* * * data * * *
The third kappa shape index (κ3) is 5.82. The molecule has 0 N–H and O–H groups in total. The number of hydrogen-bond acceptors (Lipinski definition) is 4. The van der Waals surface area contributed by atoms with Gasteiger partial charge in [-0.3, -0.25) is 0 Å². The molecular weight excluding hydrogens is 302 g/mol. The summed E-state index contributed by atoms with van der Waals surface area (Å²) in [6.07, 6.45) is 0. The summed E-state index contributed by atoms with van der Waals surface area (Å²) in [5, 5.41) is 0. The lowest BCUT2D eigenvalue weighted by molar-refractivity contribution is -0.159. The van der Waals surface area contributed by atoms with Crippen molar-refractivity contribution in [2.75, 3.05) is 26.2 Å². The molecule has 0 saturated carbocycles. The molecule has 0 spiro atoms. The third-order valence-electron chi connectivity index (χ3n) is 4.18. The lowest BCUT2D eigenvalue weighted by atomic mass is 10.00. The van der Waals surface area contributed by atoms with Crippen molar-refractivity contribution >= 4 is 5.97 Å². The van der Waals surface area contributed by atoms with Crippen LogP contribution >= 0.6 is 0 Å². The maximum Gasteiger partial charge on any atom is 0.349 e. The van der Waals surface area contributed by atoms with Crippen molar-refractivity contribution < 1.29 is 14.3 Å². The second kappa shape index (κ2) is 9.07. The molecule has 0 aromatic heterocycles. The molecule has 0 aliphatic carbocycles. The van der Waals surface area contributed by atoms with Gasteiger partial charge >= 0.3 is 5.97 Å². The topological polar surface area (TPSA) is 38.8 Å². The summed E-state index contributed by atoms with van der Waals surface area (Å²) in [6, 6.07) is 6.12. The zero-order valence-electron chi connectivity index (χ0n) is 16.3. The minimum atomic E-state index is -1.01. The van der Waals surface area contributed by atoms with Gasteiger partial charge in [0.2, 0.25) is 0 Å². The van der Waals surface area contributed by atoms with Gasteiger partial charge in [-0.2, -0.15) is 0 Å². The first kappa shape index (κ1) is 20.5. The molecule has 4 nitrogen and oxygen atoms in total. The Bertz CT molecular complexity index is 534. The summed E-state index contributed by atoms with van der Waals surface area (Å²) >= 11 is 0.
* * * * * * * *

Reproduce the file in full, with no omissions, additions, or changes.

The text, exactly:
The third kappa shape index (κ3) is 5.82. The molecule has 0 N–H and O–H groups in total. The number of hydrogen-bond acceptors (Lipinski definition) is 4. The van der Waals surface area contributed by atoms with Gasteiger partial charge in [-0.3, -0.25) is 0 Å². The molecular weight excluding hydrogens is 302 g/mol. The summed E-state index contributed by atoms with van der Waals surface area (Å²) in [6.07, 6.45) is 0. The summed E-state index contributed by atoms with van der Waals surface area (Å²) in [5, 5.41) is 0. The lowest BCUT2D eigenvalue weighted by molar-refractivity contribution is -0.159. The van der Waals surface area contributed by atoms with Crippen molar-refractivity contribution in [2.75, 3.05) is 26.2 Å². The molecule has 0 saturated carbocycles. The molecule has 0 spiro atoms. The third-order valence-electron chi connectivity index (χ3n) is 4.18. The lowest BCUT2D eigenvalue weighted by atomic mass is 10.00. The van der Waals surface area contributed by atoms with Crippen molar-refractivity contribution >= 4 is 5.97 Å². The van der Waals surface area contributed by atoms with Crippen LogP contribution >= 0.6 is 0 Å². The maximum Gasteiger partial charge on any atom is 0.349 e. The van der Waals surface area contributed by atoms with Crippen molar-refractivity contribution < 1.29 is 14.3 Å². The second kappa shape index (κ2) is 9.07. The molecule has 0 aromatic heterocycles. The molecule has 0 aliphatic carbocycles. The van der Waals surface area contributed by atoms with Gasteiger partial charge >= 0.3 is 5.97 Å². The topological polar surface area (TPSA) is 38.8 Å². The summed E-state index contributed by atoms with van der Waals surface area (Å²) in [6, 6.07) is 6.12. The zero-order valence-electron chi connectivity index (χ0n) is 16.3. The minimum atomic E-state index is -1.01. The van der Waals surface area contributed by atoms with Gasteiger partial charge in [0.2, 0.25) is 0 Å². The van der Waals surface area contributed by atoms with Gasteiger partial charge in [-0.2, -0.15) is 0 Å². The first kappa shape index (κ1) is 20.5. The molecule has 4 nitrogen and oxygen atoms in total. The Bertz CT molecular complexity index is 534. The summed E-state index contributed by atoms with van der Waals surface area (Å²) >= 11 is 0.